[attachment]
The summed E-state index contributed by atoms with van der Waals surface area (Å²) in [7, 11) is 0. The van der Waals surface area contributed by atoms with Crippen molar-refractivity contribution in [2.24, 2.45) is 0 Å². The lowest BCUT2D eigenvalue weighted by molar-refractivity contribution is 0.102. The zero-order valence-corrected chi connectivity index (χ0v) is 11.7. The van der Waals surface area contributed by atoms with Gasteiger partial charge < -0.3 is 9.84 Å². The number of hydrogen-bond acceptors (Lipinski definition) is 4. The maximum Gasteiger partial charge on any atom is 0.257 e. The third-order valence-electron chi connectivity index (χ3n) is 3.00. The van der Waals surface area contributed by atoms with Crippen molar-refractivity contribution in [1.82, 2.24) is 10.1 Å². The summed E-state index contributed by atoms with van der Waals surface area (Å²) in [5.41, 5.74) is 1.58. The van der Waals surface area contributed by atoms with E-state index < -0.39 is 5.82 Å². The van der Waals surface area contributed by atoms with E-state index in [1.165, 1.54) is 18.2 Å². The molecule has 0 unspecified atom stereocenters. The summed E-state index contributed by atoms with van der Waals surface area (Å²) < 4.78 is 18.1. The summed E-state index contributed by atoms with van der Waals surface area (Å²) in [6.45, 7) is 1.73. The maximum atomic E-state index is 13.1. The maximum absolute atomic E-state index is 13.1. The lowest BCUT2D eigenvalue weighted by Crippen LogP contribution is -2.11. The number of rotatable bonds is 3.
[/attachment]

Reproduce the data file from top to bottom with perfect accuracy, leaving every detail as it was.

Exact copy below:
The summed E-state index contributed by atoms with van der Waals surface area (Å²) in [7, 11) is 0. The van der Waals surface area contributed by atoms with Crippen molar-refractivity contribution in [2.24, 2.45) is 0 Å². The lowest BCUT2D eigenvalue weighted by molar-refractivity contribution is 0.102. The zero-order valence-corrected chi connectivity index (χ0v) is 11.7. The van der Waals surface area contributed by atoms with Gasteiger partial charge < -0.3 is 9.84 Å². The number of hydrogen-bond acceptors (Lipinski definition) is 4. The maximum Gasteiger partial charge on any atom is 0.257 e. The third-order valence-electron chi connectivity index (χ3n) is 3.00. The van der Waals surface area contributed by atoms with Crippen molar-refractivity contribution in [1.82, 2.24) is 10.1 Å². The summed E-state index contributed by atoms with van der Waals surface area (Å²) in [5.41, 5.74) is 1.58. The van der Waals surface area contributed by atoms with E-state index < -0.39 is 5.82 Å². The van der Waals surface area contributed by atoms with E-state index in [1.165, 1.54) is 18.2 Å². The molecule has 0 unspecified atom stereocenters. The summed E-state index contributed by atoms with van der Waals surface area (Å²) < 4.78 is 18.1. The summed E-state index contributed by atoms with van der Waals surface area (Å²) in [6.45, 7) is 1.73. The maximum atomic E-state index is 13.1. The maximum absolute atomic E-state index is 13.1. The lowest BCUT2D eigenvalue weighted by Crippen LogP contribution is -2.11. The number of rotatable bonds is 3.